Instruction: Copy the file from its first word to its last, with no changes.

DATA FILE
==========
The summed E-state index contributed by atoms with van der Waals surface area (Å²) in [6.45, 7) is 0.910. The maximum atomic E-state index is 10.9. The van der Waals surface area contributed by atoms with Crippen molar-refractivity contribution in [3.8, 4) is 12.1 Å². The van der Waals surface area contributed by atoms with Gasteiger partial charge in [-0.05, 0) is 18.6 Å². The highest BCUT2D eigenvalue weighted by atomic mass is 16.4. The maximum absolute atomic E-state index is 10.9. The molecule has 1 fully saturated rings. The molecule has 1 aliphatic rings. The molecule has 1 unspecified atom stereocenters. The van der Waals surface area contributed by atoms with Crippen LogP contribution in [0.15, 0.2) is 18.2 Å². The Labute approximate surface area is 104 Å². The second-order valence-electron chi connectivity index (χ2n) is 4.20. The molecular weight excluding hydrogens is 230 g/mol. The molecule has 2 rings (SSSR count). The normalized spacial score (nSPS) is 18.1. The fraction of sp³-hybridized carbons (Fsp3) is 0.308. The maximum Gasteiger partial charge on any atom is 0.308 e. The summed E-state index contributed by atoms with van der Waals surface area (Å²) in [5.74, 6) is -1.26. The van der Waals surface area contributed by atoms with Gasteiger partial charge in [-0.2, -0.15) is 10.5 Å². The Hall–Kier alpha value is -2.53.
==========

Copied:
The summed E-state index contributed by atoms with van der Waals surface area (Å²) in [6.45, 7) is 0.910. The maximum atomic E-state index is 10.9. The van der Waals surface area contributed by atoms with Crippen molar-refractivity contribution in [3.8, 4) is 12.1 Å². The van der Waals surface area contributed by atoms with Gasteiger partial charge in [-0.05, 0) is 18.6 Å². The highest BCUT2D eigenvalue weighted by atomic mass is 16.4. The maximum absolute atomic E-state index is 10.9. The molecule has 1 fully saturated rings. The molecule has 1 aliphatic rings. The molecule has 1 unspecified atom stereocenters. The van der Waals surface area contributed by atoms with Crippen LogP contribution in [0.15, 0.2) is 18.2 Å². The Labute approximate surface area is 104 Å². The second-order valence-electron chi connectivity index (χ2n) is 4.20. The molecular weight excluding hydrogens is 230 g/mol. The molecule has 2 rings (SSSR count). The normalized spacial score (nSPS) is 18.1. The fraction of sp³-hybridized carbons (Fsp3) is 0.308. The maximum Gasteiger partial charge on any atom is 0.308 e. The summed E-state index contributed by atoms with van der Waals surface area (Å²) in [5.74, 6) is -1.26. The van der Waals surface area contributed by atoms with Gasteiger partial charge in [-0.2, -0.15) is 10.5 Å². The Hall–Kier alpha value is -2.53.